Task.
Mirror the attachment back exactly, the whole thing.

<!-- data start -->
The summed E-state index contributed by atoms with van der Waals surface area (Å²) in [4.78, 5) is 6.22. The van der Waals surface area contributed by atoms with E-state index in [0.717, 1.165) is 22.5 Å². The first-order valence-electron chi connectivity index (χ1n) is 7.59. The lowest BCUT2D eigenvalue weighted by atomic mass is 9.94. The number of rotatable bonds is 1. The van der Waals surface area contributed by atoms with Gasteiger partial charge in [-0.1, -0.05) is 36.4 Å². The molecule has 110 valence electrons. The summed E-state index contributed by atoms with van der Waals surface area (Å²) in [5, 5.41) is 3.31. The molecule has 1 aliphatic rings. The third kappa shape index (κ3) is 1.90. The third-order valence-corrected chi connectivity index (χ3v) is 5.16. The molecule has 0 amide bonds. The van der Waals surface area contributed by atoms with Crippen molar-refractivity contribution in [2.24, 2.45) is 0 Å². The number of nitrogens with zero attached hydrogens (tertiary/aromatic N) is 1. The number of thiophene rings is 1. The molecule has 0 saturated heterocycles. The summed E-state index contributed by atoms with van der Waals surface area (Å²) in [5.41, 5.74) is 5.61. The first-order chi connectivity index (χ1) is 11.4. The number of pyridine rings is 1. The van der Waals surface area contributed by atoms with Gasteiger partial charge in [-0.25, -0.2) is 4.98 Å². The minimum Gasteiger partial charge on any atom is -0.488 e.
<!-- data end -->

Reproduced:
The summed E-state index contributed by atoms with van der Waals surface area (Å²) in [4.78, 5) is 6.22. The van der Waals surface area contributed by atoms with E-state index in [0.717, 1.165) is 22.5 Å². The first-order valence-electron chi connectivity index (χ1n) is 7.59. The lowest BCUT2D eigenvalue weighted by atomic mass is 9.94. The number of rotatable bonds is 1. The van der Waals surface area contributed by atoms with Gasteiger partial charge in [-0.1, -0.05) is 36.4 Å². The molecule has 110 valence electrons. The summed E-state index contributed by atoms with van der Waals surface area (Å²) in [5, 5.41) is 3.31. The molecule has 1 aliphatic rings. The third kappa shape index (κ3) is 1.90. The third-order valence-corrected chi connectivity index (χ3v) is 5.16. The molecule has 0 amide bonds. The van der Waals surface area contributed by atoms with Crippen molar-refractivity contribution in [2.24, 2.45) is 0 Å². The number of nitrogens with zero attached hydrogens (tertiary/aromatic N) is 1. The number of thiophene rings is 1. The molecule has 0 saturated heterocycles. The summed E-state index contributed by atoms with van der Waals surface area (Å²) in [5.41, 5.74) is 5.61. The first-order chi connectivity index (χ1) is 11.4. The number of pyridine rings is 1. The van der Waals surface area contributed by atoms with Gasteiger partial charge in [-0.25, -0.2) is 4.98 Å². The minimum Gasteiger partial charge on any atom is -0.488 e.